J9.8 A Day in the Life Using 1-Minute Satellite Imagery: An Operational Forecaster Perspective

Tuesday, 12 January 2016: 5:15 PM
Room 252/254 ( New Orleans Ernest N. Morial Convention Center)
Daniel Nietfeld, NOAA/NWS, Valley, NE; and C. M. Gravelle and J. M. Laflin

During May and June of 2015, the National Weather Service (NWS) Operations Proving Ground (OPG) completed formal evaluations of the impact high-temporal satellite imagery has on NWS warning decision making. Using satellite imagery from the Geostationary Operational Environmental Satellite (GOES)-14 Super Rapid Scan Operations for GOES-R (SRSOR) experiment, participants simulated the role of the warning forecaster. To keep the evaluation as realistic and focused as possible, participants were given the SRSOR imagery along with datasets and tools NWS forecasters normally use during warning operations. In this evaluation, participants were given two tasks: to monitor their NWS County Warning Areas for convective development and issue convective warnings if necessary. The goals of the evaluation were to assess the usefulness of 1-minute satellite imagery and the ease of assimilating that imagery into the warning decision-making process. In addition to providing an overview of the evaluation and simulated warning operations at the OPG, this presentation will chronologically walk through a “day in the life” as the operational forecaster using 1-minute satellite imagery. The chronology will begin assessing the state of the atmosphere as the sun rises on the SRSOR domain and end as the setting sun illuminates overshooting tops associated with severe thunderstorms across Colorado, Nebraska, and Kansas. As the day progresses, animations will show atmospheric features and process important to the warning forecaster that are difficult , if not impossible, to diagnose without high-temporal satellite imagery. Some of these include the ability to understand where convective inhibition is weak due to cirrus spissatus clouds (i.e., orphan anvils), to determine if thunderstorms are rooted in the boundary layer or elevated, and to anticipate convective evolution prior to signals on WSR-88D data.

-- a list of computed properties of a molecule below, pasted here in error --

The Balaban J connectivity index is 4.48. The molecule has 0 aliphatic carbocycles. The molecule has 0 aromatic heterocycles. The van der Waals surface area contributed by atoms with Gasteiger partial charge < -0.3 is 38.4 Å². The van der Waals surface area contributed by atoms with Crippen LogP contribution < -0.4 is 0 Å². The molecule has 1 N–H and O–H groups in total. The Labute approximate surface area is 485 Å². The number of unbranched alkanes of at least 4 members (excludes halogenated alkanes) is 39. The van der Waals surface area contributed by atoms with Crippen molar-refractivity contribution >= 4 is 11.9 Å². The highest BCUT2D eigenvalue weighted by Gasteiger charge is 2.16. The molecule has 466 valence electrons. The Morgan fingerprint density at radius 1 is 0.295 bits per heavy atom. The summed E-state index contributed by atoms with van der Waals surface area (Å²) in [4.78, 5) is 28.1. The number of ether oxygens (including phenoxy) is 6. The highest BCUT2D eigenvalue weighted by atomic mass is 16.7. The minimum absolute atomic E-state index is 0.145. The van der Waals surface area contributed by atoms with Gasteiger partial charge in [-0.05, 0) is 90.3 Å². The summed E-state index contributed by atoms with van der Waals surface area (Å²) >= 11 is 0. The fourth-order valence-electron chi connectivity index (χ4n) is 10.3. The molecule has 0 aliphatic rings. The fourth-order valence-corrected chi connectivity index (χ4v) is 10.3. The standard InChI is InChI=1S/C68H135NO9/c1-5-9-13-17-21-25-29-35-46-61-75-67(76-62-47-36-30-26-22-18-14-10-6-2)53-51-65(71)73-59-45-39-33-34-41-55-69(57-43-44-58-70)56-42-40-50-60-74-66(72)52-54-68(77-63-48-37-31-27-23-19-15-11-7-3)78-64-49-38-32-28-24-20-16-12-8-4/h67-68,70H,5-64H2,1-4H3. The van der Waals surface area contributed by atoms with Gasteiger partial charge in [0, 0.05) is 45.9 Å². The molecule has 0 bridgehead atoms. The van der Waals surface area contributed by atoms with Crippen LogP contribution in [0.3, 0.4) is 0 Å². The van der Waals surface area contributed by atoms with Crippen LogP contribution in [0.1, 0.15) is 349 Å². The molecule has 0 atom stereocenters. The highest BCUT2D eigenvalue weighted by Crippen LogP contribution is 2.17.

- Indicates paper has been withdrawn from meeting
- Indicates an Award Winner